In a demonstration of the new technologies, a wireless picture frame was discovered on the network and a slideshow was served to the device from a laptop. The process employed a "Found New Hardware" wizard that found the device and loaded a driver, an authentication routine, and the WS-Discovery specification released in February.

The Web Services for Devices API will be in Longhorn, according to the presentation slides shown. This particular point was underlined.

Read here about how Microsoft, Sun, IBM and other vendors are cooperating on Web services messaging specs.

PnP-X devices will appear to the user as locally connected devices, including in the Device Manager, and peripheral vendors will be able to install device-specific software on the user's machine.

Jaff said Longhorn will also see a "fixed" SSDP (Simple Service Discovery Protocol) for Universal Plug & Play devices, which has received past criticisms for performance and security.

Developers were upbeat about new connectivity features, although most said they are only now just considering development of 64-bit drivers, something that was mentioned as an aside at the end of the presentation.

"It was good to see them finally address the PnP issues. This has been a long time coming," said Dan Watley, product manager with ICTV Inc. of Los Gatos, Calif. The company develops HeadendWare, server-side software that lets set-top boxes support interactive rich-media.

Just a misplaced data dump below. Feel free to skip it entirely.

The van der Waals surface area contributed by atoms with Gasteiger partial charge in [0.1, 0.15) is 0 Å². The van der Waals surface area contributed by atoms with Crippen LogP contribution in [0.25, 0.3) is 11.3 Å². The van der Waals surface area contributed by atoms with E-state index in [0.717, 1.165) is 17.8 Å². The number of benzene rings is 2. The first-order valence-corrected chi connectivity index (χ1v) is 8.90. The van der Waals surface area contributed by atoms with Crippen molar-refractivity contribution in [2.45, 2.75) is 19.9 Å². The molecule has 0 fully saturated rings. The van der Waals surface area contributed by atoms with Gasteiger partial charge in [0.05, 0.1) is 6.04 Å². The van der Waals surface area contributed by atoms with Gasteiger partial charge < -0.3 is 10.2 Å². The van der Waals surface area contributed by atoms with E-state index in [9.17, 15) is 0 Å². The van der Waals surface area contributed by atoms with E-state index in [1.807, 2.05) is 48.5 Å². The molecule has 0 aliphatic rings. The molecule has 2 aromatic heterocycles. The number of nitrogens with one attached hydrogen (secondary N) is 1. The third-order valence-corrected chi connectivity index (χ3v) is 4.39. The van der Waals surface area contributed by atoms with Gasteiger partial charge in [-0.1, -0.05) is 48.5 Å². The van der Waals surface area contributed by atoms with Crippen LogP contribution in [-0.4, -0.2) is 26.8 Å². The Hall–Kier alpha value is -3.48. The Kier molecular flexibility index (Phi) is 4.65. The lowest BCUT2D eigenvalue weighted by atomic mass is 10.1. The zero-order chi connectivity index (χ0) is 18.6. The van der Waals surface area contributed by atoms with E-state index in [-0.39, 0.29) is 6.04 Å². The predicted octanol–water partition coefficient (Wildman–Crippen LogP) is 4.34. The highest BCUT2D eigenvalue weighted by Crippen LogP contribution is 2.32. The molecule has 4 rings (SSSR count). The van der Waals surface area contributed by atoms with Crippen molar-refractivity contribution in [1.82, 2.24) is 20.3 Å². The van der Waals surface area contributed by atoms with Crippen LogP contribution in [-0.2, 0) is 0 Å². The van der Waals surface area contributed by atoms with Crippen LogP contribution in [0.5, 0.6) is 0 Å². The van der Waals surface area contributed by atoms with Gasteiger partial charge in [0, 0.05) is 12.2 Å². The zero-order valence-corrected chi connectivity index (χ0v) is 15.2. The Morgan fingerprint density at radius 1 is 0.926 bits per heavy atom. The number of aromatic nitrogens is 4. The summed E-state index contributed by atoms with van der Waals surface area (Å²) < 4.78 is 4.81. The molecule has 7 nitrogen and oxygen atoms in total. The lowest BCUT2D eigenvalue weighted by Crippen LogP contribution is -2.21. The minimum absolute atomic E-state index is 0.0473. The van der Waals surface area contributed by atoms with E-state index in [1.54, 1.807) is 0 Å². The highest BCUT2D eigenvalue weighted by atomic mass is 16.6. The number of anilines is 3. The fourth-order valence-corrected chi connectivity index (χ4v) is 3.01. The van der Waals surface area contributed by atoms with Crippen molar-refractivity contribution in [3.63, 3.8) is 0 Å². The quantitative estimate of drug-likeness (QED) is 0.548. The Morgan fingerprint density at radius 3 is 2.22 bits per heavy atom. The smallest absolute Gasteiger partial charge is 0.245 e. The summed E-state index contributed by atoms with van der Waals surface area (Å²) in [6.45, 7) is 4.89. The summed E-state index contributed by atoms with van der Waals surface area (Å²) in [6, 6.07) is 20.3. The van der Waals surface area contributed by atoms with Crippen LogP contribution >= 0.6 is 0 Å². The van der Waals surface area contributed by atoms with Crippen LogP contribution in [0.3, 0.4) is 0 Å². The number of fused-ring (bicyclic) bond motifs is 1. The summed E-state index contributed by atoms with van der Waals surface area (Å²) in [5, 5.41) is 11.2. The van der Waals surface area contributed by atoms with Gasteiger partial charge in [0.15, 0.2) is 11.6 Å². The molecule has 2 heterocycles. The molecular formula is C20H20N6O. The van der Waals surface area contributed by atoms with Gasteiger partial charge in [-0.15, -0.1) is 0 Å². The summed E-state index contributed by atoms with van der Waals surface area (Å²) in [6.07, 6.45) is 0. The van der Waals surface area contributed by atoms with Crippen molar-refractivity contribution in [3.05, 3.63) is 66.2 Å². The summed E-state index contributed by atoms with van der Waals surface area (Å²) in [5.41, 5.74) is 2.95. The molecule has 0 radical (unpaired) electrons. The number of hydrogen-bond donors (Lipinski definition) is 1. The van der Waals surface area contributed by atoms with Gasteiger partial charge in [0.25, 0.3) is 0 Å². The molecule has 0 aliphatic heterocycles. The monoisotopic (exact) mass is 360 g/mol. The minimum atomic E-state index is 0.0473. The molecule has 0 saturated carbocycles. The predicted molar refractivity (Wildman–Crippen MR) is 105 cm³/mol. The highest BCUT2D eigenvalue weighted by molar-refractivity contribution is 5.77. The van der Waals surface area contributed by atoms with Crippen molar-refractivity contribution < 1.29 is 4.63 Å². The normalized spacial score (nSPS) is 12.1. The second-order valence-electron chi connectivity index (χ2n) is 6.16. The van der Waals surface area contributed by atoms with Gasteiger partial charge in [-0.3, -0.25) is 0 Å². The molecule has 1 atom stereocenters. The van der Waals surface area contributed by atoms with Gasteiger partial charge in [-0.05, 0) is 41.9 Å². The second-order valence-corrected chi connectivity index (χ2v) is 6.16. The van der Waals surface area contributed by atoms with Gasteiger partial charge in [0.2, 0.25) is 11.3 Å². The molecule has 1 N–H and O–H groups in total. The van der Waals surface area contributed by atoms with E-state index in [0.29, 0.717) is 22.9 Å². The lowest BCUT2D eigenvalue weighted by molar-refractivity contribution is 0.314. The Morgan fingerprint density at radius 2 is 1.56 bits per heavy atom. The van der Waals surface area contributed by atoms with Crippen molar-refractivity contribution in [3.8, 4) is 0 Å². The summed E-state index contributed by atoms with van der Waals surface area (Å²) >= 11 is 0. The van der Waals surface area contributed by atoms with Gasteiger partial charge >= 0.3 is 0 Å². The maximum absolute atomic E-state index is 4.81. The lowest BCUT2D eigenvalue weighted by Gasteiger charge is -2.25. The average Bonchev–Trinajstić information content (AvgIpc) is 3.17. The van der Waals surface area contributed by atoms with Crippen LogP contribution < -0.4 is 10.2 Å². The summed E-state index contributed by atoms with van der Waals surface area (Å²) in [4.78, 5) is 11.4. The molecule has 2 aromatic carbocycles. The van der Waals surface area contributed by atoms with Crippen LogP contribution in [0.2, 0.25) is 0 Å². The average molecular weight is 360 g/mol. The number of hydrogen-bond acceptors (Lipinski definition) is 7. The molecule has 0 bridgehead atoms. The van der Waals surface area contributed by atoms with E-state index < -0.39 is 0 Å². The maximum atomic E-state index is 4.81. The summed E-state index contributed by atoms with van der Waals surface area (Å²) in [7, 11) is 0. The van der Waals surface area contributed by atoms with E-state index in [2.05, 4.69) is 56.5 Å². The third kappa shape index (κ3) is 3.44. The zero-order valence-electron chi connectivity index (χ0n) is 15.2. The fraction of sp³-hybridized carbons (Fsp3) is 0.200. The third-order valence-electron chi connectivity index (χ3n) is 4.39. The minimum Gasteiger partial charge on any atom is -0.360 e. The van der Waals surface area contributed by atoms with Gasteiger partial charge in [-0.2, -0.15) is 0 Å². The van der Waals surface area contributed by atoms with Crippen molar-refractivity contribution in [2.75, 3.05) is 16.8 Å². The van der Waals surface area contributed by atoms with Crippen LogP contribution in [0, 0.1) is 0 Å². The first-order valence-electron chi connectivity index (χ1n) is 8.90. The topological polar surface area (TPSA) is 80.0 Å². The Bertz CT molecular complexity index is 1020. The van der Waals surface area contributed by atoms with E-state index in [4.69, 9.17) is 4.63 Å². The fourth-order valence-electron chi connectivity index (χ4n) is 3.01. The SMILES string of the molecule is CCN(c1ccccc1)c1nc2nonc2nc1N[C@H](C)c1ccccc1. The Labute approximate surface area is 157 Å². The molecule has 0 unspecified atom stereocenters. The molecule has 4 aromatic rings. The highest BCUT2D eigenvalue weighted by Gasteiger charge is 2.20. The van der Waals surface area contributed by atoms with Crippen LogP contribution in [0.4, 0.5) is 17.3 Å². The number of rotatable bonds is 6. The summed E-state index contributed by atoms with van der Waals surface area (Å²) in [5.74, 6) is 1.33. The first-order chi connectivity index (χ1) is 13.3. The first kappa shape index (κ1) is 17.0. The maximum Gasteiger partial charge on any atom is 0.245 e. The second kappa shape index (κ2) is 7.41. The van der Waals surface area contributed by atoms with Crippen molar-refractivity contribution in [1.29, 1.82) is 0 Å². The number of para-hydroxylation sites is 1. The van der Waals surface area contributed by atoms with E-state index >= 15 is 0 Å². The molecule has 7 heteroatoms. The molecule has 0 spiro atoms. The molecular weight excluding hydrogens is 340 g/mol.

"If it works, it will be great," observed Gary Stroud, director of client systems at Gracenote LLC of Emeryville, Calif. The company's music-identification system is behind the DDB compact disc database service supported by a number of consumer products, including Apple Computer Inc.'s iTunes and iPod combination.

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David Morgenstern is Executive Editor/Special Projects of eWEEK. Previously, he served as the news editor of Ziff Davis Internet and editor for Ziff Davis' Storage Supersite.

In 'the days,' he was an award-winning editor with the heralded MacWEEK newsweekly as well as eMediaweekly, a trade publication for managers of professional digital content creation.

David has also worked on the vendor side of the industry, including companies offering professional displays and color-calibration technology, and Internet video.

He can be reached here.